A miser buried a bag of gold coins in a hole in the ground. He never spent any of the money, but he often returned to the hole to check and make sure his treasure was safe.
A neighbor grew suspicious when he saw the miser visiting and revisiting the spot. He investigated, found the treasure, and stole it.
When the miser returned and discovered his money was gone, he began shrieking.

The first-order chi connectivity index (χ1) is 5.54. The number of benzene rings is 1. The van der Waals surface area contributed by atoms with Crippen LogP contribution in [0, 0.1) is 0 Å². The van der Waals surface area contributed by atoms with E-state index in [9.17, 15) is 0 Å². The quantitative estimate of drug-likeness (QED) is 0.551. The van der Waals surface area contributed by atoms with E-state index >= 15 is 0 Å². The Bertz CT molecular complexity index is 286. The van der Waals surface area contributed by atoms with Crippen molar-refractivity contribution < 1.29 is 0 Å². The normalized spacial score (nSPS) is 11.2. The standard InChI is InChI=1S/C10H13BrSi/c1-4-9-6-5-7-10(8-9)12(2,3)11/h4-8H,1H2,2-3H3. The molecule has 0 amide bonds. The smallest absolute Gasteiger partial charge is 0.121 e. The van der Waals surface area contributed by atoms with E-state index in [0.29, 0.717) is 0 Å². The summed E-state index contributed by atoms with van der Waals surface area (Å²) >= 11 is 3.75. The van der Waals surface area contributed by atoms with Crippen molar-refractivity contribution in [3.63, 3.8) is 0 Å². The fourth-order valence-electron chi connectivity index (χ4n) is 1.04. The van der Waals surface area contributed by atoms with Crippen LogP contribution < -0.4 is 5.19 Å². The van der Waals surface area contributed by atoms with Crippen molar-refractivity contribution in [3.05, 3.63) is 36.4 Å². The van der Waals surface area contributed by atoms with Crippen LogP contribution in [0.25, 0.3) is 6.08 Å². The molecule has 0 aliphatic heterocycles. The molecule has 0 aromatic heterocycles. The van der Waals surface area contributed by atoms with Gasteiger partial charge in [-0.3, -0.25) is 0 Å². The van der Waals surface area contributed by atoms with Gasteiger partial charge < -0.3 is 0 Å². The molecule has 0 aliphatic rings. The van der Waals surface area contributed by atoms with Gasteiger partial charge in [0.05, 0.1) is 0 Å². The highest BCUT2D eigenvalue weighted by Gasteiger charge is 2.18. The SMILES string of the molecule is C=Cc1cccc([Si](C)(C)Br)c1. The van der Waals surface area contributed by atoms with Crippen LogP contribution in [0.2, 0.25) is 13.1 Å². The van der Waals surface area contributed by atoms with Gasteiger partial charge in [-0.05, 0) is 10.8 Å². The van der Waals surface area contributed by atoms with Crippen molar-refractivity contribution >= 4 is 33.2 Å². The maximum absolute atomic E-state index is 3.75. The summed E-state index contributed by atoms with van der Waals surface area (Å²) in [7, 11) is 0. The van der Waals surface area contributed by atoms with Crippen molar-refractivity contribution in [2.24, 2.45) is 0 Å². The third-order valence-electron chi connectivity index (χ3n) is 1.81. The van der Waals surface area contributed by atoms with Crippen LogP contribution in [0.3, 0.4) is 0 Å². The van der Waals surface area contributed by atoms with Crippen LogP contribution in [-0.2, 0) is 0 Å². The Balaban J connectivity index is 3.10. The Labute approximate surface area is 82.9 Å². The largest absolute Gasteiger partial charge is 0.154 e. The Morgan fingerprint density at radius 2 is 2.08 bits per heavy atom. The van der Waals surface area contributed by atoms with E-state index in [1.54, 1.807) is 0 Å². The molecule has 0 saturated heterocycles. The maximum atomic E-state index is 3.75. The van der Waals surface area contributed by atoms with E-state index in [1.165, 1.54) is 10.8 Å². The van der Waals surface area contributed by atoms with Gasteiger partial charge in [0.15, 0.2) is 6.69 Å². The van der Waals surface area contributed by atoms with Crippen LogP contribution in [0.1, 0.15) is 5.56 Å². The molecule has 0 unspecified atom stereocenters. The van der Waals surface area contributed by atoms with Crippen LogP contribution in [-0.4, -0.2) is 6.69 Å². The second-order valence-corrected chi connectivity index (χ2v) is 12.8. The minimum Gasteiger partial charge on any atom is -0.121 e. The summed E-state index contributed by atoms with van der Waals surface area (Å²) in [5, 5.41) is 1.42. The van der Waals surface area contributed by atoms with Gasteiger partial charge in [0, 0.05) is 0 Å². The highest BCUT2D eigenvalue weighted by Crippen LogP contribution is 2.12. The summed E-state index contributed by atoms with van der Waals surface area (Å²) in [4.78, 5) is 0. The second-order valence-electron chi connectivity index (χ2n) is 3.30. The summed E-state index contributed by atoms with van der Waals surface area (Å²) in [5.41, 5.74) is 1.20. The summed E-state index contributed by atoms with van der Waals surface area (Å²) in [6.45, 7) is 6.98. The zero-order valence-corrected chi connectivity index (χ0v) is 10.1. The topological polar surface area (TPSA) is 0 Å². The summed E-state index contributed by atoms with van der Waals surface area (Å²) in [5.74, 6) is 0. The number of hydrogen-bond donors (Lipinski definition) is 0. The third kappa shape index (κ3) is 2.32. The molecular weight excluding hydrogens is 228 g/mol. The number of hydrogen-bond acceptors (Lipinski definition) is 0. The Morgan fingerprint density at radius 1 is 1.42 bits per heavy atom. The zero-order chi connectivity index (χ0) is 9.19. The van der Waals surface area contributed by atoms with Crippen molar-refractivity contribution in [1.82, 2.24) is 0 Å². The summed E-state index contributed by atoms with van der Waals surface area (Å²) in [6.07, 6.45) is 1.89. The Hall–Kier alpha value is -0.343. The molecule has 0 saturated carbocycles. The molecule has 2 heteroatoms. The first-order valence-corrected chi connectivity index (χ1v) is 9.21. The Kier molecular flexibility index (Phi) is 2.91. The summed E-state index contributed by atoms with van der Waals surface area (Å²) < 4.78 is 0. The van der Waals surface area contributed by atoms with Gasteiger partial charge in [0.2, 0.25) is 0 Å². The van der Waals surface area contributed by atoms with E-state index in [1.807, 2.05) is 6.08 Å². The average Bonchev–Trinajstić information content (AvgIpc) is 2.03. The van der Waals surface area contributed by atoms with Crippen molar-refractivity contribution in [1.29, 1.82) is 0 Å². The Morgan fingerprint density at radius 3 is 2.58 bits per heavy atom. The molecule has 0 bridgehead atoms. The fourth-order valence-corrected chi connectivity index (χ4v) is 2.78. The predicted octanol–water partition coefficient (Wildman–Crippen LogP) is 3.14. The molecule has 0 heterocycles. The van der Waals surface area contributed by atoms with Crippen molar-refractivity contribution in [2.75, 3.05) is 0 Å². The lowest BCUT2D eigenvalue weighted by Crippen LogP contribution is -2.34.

The same neighbor came out and consoled him. "Just put a rock there instead," he advised. "It will do you as much good as that money ever did."
Inspired by: Mille Fabulae et Una, a collection of Latin fables that I've edited, free to read online. I am not translating the Latin here; instead, I am just telling a 100-word version of the fable.
Notes: This is fable 981 in the book, which is Perry 225. In the original story, it is not the thief who consoles the miser, but I thought that made for a nice twist.
(illustration by Grandville)